...a terrible disaster occurred in Britain. Two cities were sacked, eighty thousand of the Romans and of their allies perished, and the island was lost to Rome. Moreover, all this ruin was brought upon the Romans by a woman, a fact which in itself caused them the greatest shame.... But the person who was chiefly instrumental in rousing the natives and persuading them to fight the Romans, the person who was thought worthy to be their leader and who directed the conduct of the entire war, was Buduica, a Briton woman of the royal family and possessed of greater intelligence than often belongs to women.... In stature she was very tall, in appearance most terrifying, in the glance of her eye most fierce, and her voice was harsh; a great mass of the tawniest hair fell to her hips; around her neck was a large golden necklace; and she wore a tunic of divers colours over which a thick mantle was fastened with a brooch. This was her invariable attire.[18]

The revolt caused the destruction and looting of Camulodunum (Colchester), Londinium (London), and Verulamium (St Albans) before finally being defeated by Suetonius Paulinus and his legions. Although the Britons outnumbered the Romans greatly, they lacked the superior discipline and tactics that won the Romans a decisive victory.[19] The battle took place at an unknown location, possibly in the West Midlands somewhere along Watling Street.[20] Today, a large statue of Boudica wielding a sword and charging upon a chariot, called "Boadicea and Her Daughters", can be seen in London on the north bank of the Thames by Westminster Bridge.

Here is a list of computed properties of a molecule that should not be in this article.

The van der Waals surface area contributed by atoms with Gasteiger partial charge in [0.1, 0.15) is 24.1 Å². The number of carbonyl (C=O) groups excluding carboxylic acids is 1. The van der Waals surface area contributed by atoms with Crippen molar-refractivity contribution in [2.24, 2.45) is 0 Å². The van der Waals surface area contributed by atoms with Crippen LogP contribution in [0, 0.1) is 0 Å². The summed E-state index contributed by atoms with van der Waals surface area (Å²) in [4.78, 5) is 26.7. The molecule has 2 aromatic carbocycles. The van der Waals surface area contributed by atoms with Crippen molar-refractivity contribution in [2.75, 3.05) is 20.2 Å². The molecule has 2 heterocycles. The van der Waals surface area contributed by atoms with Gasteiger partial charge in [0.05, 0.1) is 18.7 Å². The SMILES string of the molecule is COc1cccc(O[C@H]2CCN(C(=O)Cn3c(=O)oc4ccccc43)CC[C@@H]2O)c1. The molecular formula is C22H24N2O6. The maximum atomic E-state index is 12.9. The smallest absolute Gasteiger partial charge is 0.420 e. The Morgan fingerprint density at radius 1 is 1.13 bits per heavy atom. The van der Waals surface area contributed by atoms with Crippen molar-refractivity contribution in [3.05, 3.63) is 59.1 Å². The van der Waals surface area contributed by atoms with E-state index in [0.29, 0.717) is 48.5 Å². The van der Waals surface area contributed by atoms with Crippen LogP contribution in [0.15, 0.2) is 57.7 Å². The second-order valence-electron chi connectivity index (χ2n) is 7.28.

After the revolt

The fate of the Iceni immediately after the rebellion is not clearly recorded. The rebellious Britons were subjected to harsh retaliatory measures by Suetonius Paulinus, until he was recalled and replaced by a governor with a more conciliatory approach. Further, Roman historians note that the British had neglected their fields and crops, leading to famine.

Ptolemy's Geographia,[21] at section 2,3,21, names people called Σιμενοι in the original Greek, but usually thought to be a copying error for Ικενοι (Icenoi), as having a town called Venta. Venta, also mentioned in the Ravenna Cosmography,[22] and the Antonine Itinerary,[23] was a settlement near the village of Caistor St. Edmund, some 8 kilometres (5 mi) south of present-day Norwich, and about 2 kilometres (1.5 mi) from the Bronze Age Henge at Arminghall.

Venta Icenorum may have been the civitas capital of the Iceni following the rebellion.

Post-Roman period